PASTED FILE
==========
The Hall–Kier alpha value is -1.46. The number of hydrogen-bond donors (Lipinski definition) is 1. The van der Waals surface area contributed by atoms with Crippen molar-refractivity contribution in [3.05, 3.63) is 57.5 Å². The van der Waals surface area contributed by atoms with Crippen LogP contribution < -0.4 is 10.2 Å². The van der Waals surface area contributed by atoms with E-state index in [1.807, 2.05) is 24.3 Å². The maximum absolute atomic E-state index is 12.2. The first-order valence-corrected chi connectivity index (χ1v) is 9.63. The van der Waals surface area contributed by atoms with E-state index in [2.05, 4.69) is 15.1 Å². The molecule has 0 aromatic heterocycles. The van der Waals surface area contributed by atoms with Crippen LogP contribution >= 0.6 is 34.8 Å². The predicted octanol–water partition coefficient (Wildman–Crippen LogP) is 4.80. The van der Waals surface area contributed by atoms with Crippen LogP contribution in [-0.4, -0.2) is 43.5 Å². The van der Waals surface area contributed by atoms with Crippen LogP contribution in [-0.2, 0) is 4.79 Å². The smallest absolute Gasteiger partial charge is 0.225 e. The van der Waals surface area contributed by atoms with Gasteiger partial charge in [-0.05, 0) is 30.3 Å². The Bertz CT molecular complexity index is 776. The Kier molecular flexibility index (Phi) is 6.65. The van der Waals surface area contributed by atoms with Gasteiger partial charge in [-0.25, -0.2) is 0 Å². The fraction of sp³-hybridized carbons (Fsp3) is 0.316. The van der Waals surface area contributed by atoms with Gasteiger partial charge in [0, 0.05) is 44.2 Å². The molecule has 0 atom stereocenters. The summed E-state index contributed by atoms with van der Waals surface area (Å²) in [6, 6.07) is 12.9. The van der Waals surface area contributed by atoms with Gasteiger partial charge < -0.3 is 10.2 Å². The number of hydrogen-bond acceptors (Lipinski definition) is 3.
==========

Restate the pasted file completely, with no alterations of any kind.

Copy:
The Hall–Kier alpha value is -1.46. The number of hydrogen-bond donors (Lipinski definition) is 1. The van der Waals surface area contributed by atoms with Crippen molar-refractivity contribution in [3.05, 3.63) is 57.5 Å². The van der Waals surface area contributed by atoms with Crippen LogP contribution < -0.4 is 10.2 Å². The van der Waals surface area contributed by atoms with E-state index in [1.807, 2.05) is 24.3 Å². The maximum absolute atomic E-state index is 12.2. The first-order valence-corrected chi connectivity index (χ1v) is 9.63. The van der Waals surface area contributed by atoms with E-state index in [2.05, 4.69) is 15.1 Å². The molecule has 0 aromatic heterocycles. The van der Waals surface area contributed by atoms with Crippen LogP contribution >= 0.6 is 34.8 Å². The predicted octanol–water partition coefficient (Wildman–Crippen LogP) is 4.80. The van der Waals surface area contributed by atoms with Crippen LogP contribution in [-0.4, -0.2) is 43.5 Å². The van der Waals surface area contributed by atoms with Crippen LogP contribution in [-0.2, 0) is 4.79 Å². The smallest absolute Gasteiger partial charge is 0.225 e. The van der Waals surface area contributed by atoms with Gasteiger partial charge in [-0.05, 0) is 30.3 Å². The Bertz CT molecular complexity index is 776. The Kier molecular flexibility index (Phi) is 6.65. The van der Waals surface area contributed by atoms with Gasteiger partial charge in [-0.25, -0.2) is 0 Å². The fraction of sp³-hybridized carbons (Fsp3) is 0.316. The van der Waals surface area contributed by atoms with Gasteiger partial charge in [0, 0.05) is 44.2 Å². The molecule has 0 atom stereocenters. The summed E-state index contributed by atoms with van der Waals surface area (Å²) in [6, 6.07) is 12.9. The van der Waals surface area contributed by atoms with Gasteiger partial charge < -0.3 is 10.2 Å². The number of hydrogen-bond acceptors (Lipinski definition) is 3.